Out of the possible medications for rheumatoid arthritis treatment, what makes the DMARDs class of medications effective? In this episode, Dr. Ariel Teitel, a Rheumatologist at NYU Langone Medical Center, explains what the DMARDs are, how they are used, and why they are so effective at treating rheumatoid arthritis.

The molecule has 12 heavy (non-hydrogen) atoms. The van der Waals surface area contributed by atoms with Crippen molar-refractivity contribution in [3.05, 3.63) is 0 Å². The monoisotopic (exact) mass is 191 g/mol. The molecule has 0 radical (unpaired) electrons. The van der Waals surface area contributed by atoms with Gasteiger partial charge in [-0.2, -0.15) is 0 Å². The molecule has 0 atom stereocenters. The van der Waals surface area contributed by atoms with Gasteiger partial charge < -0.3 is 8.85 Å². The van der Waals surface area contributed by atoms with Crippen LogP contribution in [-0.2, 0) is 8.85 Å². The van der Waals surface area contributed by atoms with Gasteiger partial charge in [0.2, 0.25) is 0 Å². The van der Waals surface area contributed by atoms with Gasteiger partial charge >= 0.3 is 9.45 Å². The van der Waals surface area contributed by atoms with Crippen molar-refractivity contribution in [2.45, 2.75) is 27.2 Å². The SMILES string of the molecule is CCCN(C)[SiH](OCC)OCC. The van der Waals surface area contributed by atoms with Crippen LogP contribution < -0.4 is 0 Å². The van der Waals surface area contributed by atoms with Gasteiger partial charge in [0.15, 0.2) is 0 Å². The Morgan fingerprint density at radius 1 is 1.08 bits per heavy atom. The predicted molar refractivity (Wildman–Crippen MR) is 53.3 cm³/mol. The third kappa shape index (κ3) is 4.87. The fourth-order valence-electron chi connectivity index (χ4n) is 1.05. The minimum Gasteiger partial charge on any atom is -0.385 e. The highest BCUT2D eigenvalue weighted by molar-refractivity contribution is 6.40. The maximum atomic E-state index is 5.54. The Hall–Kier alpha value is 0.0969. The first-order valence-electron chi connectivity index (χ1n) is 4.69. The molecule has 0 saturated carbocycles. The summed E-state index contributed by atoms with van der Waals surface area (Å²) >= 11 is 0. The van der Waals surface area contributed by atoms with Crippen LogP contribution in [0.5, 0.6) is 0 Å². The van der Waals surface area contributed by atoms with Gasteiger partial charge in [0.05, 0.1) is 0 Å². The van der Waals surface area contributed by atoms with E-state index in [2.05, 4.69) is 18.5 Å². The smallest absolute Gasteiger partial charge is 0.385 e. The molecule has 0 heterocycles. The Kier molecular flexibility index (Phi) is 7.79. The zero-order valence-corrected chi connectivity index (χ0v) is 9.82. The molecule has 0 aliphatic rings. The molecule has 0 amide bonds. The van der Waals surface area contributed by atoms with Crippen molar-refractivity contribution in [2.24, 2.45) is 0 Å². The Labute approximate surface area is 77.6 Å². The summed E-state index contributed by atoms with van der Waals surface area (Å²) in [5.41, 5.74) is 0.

Dr. Teitel: There is no cure for rheumatoid arthritis, but the medications that are available nowadays are so excellent, that basically many people who have it, feel like they don't have it anymore. I mean, this is real incredible, this wasn't the case many years ago. It is important that rheumatoid arthritis treatment be an informed decision made between the patient and their doctor. Rheumatoid arthritis is a lifelong disease usually treated with a combination of rest, physical or occupational therapy, weight loss, and medications. Medications used to help slow down the progression and inflammation of rheumatoid arthritis are called the Disease Modifying Antirheumatic Drugs, or DMARDs. Clinical studies show that early treatment with DMARDs, typically within the first 12 weeks of diagnosis, may improve a patients outcome. DMARDs are classified as non-biologic and biologic response modifiers. Methotrexate is often the non-biologic DMARD of first choice in rheumatoid arthritis. The Methotrexate, is still used, and is still an important part of the treatment, and still helps the newer drugs work better in fact. They do have immunologatory effects, or immune control effects say. In rheumatoid arthritis, methotrexate is thought to work by blocking proteins that can lead to inflammation. Results may be seen as early as 3 weeks. Methotrexate may be given orally or by injection. Many biologic DMARDs have been approved by the FDA for the treatment of rheumatoid arthritis. Examples of biologic DMARDs include: Humira, a TNF antagonist; Kineret, an interleukin-1 receptor antagonist; and Rituxan, a monoclonal antibody to B cell receptors. The biologic DMARDs have been shown to slow disease progression when non-biologic agents fail. Many of the DMARDs may also be used in combination for added effectiveness when a single agent fails. I think it's great for patients to be educated, and to look up whatever they want about medications, but I would recommend making sure that you go to authoritative places, and read careful information, and again, look at the actual risk, is it 1 in 10, 1 in 100, or 1 in 1000; that's a big difference.
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